Friday, April 01, 2016

On the Racist Food

This week, I became the old man yelling at the cloud.   I wrote an email to a podcast complaining about its content.  It was On the Media's episode Is This Food Racist?  The podcast was a logrolling platform for another podcast that shares the WNYC distributor and had two main thrusts -- an interview with Rick Bayless, an Oklahoman who has dedicated his life to Mexican food (real deal stuff, not food truck tacos) and the response to a comment the guest made about Korean staple bibimbap about how to improvement.  A key piece of information is that both Bayless and Dan Pashman, host of Sporkful, are white and not Latin or Korean.  At least, that was key to Brooke Gladstone, host of OTM who interviewed Pashman.

I have gotten irritated by podcasts before -- mostly by stuff like how pretentious David Plotz can be on the Slate Political Gabfest -- but never have I actually written an email to voice that.  Food, though, has a powerful effect on me.  There were a few moments that made this happen.

The first was when Pashman, while interviewing Bayless, confronted him about whether he had advantages in his career with Mexican food because he was white.  He said that he never really thought about it, tried to figure out what they were asking him, and pretty much said Mexican food is good.  Afterwards, Pashman and Gladstone could not believe the gall of him unwilling to concede his white privilege.  At this point, the transmission in my brain ground its gears.  For some reason, the idea that his whole food palate is built on him being an American interpreting Mexican food, so the idea of getting advantages in this context is kind of meaningless.

The next was when Pashman acknowledged that during a discussion on Korean food, he suggested an improvement to bibimbap and got an array of calls, some positive, others not where he and Gladstone wrung their hands over whether it was ok.  The podcast played an interview with an offended Korean American discussing how as a child he was made fun of for his school lunches because there were noodles in them.  He then talked about how it felt like a white guy suggesting an improvement to Korean food was like trying to tell his Korean grandmother how to be hotter.  There are a couple of things about this: everyone gets made fun of for their school lunches.  Another is that these sorts of adjustments are how immigrant foods become assimilated so that when the next generation of Korean kids bring their lunches to school, it looks normal.  Finally, there is not definitive bibimbap, and if there were, this guy who called in would not own it.  He's not Korean Arnold Palmer.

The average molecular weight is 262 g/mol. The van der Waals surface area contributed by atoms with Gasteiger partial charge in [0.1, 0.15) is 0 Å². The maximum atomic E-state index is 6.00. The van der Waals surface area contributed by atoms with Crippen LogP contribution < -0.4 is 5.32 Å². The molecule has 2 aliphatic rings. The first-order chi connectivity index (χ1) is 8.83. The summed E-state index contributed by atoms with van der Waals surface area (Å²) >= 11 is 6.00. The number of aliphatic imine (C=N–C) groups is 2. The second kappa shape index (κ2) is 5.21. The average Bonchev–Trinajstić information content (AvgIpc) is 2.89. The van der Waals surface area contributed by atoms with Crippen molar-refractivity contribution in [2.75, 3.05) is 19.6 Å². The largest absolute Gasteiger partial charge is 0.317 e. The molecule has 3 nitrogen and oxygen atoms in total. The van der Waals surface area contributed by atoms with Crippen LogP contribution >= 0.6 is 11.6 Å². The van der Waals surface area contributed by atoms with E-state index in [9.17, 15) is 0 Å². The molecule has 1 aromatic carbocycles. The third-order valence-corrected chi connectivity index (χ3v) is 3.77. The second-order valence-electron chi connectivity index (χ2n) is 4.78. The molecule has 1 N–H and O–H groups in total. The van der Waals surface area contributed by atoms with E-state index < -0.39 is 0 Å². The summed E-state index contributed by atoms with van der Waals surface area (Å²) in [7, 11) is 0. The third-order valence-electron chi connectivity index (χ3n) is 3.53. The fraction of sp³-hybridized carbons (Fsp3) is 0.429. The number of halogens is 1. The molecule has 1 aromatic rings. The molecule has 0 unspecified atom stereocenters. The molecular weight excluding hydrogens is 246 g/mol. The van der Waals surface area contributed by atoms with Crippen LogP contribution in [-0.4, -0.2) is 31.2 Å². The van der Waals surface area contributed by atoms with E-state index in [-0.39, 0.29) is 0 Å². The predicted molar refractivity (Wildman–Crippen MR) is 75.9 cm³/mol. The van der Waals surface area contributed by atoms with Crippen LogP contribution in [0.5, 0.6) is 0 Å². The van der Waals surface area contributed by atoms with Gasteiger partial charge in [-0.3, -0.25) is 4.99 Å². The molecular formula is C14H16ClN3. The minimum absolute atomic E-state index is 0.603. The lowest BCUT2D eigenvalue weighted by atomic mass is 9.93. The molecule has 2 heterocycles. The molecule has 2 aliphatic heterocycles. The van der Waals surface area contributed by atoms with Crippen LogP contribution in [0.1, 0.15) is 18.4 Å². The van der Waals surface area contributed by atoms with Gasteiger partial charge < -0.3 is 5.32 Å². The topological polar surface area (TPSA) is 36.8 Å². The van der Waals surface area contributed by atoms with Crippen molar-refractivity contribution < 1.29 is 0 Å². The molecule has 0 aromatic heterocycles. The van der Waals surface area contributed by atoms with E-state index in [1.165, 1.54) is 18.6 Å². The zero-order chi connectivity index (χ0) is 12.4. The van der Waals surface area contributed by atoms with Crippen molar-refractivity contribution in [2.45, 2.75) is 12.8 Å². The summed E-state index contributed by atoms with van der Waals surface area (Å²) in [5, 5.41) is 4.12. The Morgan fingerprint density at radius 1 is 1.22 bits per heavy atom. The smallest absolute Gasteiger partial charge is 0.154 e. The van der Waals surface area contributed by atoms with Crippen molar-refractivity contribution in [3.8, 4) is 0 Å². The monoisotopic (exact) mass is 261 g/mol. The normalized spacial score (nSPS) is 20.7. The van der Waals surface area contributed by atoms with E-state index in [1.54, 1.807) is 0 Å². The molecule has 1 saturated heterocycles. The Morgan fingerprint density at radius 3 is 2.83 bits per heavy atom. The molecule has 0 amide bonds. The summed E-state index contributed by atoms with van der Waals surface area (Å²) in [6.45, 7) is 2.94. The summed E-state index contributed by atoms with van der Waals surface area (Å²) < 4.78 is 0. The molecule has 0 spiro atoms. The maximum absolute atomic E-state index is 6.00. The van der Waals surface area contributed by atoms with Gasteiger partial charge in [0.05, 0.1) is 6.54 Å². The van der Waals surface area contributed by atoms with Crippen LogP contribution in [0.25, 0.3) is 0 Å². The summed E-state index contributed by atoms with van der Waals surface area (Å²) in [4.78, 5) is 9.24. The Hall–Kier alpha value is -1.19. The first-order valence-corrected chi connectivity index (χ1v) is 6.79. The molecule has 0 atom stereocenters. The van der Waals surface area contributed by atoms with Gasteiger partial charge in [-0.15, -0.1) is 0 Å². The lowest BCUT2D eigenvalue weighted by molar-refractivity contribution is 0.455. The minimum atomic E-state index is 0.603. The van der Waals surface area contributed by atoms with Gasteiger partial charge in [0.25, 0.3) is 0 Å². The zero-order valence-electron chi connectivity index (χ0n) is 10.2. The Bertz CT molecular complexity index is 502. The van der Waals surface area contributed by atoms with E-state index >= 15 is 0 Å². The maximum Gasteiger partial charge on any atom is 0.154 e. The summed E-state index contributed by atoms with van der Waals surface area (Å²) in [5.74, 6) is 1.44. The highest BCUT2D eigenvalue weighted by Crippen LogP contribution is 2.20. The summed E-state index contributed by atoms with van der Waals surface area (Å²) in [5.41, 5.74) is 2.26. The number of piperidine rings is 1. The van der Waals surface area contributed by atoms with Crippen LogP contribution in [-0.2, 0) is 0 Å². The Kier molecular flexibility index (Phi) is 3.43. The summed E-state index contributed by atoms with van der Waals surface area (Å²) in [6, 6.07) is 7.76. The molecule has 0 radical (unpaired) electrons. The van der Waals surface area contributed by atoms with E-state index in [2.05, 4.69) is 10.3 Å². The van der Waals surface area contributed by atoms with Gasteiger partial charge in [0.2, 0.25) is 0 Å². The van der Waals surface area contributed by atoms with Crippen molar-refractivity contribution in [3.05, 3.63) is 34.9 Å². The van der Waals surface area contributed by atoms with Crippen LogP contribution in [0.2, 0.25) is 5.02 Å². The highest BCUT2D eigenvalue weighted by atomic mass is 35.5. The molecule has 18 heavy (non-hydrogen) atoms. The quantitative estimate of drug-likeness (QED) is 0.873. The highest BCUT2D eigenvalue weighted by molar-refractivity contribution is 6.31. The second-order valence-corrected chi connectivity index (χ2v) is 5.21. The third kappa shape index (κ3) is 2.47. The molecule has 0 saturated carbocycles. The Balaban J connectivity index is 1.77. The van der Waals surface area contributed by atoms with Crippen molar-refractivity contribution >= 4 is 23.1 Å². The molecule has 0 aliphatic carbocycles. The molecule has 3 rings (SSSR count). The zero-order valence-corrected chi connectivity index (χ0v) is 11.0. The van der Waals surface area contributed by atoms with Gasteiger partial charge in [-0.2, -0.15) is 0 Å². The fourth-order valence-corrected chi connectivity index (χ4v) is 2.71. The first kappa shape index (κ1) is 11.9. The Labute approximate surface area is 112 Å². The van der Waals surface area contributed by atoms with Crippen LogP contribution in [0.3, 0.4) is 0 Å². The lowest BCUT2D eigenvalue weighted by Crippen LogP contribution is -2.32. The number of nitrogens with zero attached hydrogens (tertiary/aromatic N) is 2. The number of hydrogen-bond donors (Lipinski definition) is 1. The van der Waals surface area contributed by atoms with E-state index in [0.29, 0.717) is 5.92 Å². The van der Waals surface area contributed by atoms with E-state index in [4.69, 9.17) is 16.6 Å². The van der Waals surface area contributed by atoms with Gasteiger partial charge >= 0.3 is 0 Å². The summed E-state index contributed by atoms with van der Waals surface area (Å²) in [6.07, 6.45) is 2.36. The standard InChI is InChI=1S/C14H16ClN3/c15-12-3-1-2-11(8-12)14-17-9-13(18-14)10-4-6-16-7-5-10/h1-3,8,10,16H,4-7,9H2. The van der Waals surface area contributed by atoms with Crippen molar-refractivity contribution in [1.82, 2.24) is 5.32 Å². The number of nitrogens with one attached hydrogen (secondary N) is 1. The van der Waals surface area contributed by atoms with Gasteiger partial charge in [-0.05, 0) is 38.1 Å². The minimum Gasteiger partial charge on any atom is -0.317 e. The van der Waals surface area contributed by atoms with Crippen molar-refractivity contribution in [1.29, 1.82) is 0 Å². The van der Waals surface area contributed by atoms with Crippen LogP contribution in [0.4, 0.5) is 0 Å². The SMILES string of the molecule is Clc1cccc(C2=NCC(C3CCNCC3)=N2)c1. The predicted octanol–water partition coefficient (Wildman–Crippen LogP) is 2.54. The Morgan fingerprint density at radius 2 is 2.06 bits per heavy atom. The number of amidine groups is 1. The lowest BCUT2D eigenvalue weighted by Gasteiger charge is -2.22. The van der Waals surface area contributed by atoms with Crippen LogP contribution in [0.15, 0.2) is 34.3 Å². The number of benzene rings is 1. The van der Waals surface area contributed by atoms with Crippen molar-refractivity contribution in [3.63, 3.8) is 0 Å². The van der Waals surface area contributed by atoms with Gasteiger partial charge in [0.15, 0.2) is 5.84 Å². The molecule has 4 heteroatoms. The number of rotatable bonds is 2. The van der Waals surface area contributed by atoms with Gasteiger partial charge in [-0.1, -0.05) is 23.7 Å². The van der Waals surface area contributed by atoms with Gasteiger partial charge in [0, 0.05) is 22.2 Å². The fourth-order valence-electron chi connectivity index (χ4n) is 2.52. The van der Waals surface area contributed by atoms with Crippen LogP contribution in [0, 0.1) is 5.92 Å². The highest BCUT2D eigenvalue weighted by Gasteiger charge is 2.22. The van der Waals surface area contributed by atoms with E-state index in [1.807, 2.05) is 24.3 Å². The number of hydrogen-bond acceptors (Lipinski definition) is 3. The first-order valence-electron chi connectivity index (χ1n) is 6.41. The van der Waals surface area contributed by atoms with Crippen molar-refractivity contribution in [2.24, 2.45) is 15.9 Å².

The interview concluded with Gladstone asking Pashman if he would continue to experiment like that.  He said, probably yes, but while being more thoughtful of others.  It seems like a fine sentiment, but it also seems kind of crazy.  The idea that making food a different way is imperialism seems like it requires a lessening of the original in a way that really does not happen.  This is not the first time I have seen this sort of complaint, though.  (In the interest of full disclosure: I eat collard greens.  I cook them often, though never with peanuts.)

More importantly, though, is that this is what interaction is.  Integration like this is part and parcel of what America is, especially with food.  Pizza, General Tso's chicken, the California roll, the Cuban sandwich, everything that comes out of Louisiana, chili and the mission burrito are all results of cultures running into each other.

I also think that this is the kind of thinking that leads to people supporting people like Donald Trump.  It's hard not to see this as an argument that white people can't make foods from non-white people.  While the discussion is clearly more nuanced than that, the implication was clearly that this was somehow bad.  When immigrants arrived here with their recipes and found different ingredients available, they improved without feeling enslaved to an idea of authenticity.  I just can't see how the world isn't a richer place because of decisions like that, and if the offended Korean American's complaints cause others to be hesitant to experiment because they do not belong to the ethnicity, that's really a shame.